Those are not just proposals in the draft but proposals that the Prime Minister was advocating. As we have seen, all but the last of them are part and parcel of the draft and, we must assume, will form part of a core part of the agreement that emerges. I would suggest that, on their own—whatever else may be included and whatever other concessions the Government may claim—those proposals firmly deliver the Prime Minister's objective of a transfer of sovereignty to Europe and fully justify the label of major constitutional change.

Some in this House may welcome the proposals as building a true European state. Others may sympathise with the intent, but feel uneasy about the extent and nature of what is proposed. And others may reject them entirely as moving us further from the vision of a European alliance of free nations and taking an unacceptable step across the legal boundary that subjugates our sovereignty to a pan-European government.

What I do not accept is the argument that, like it or not, we have to go along with the best compromise that we can reach. The Government, and the people, have the opportunity—perhaps the last opportunity—simply to say no, to use our national veto. The initial consequence of that would be simply to preserve the status quo. In due course, however, it would almost certainly open up a healthy discussion about alternative futures for Europe—no doubt including what has previously been called "variable geometry" in which we might allow some countries to proceed on a course to closer integration in return for some looser arrangement which better served our interests, and in which I believe a number of other current and accession countries might want to join.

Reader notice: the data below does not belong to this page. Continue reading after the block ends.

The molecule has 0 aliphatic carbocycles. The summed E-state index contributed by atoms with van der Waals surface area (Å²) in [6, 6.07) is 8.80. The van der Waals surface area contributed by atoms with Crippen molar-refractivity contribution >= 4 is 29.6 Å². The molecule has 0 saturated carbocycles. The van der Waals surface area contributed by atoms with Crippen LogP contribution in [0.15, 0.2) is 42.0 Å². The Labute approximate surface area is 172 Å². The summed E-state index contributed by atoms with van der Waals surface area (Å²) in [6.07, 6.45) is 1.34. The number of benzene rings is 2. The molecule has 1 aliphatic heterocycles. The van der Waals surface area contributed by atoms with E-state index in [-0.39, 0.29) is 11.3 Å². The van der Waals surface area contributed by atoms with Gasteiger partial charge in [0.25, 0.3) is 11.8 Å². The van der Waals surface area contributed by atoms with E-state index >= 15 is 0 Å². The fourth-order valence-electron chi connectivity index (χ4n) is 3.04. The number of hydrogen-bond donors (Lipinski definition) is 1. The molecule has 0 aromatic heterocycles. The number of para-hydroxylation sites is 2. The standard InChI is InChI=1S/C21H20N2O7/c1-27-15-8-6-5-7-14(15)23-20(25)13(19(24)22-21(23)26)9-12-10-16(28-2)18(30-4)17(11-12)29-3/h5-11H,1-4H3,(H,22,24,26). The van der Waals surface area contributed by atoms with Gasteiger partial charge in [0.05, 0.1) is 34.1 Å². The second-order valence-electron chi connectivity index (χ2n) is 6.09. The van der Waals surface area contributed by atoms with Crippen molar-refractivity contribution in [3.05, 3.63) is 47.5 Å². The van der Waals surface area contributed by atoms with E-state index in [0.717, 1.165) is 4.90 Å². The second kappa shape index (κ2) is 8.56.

Whatever the outcome, and whatever view one takes about the best outcome, it is hard to believe that these are not fundamental proposals for our constitution. For that reason, whatever concessions the Government may achieve on defence or the Charter of Fundamental Human Rights, I hope that many across the House will agree that the consequences of any treaty that reflects the intent of those proposals is likely to be so far reaching that no government should commit the country without a public debate and a referendum.

Of course I accept that the Government may wish to wait until they have completed the negotiations before making such a commitment. But I believe that this

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House would be within its rights to amend any ratification Bill to require a referendum if the constitutional issues that I have raised this afternoon are not addressed. I give notice to the Government that I would intend to table such an amendment in those circumstances.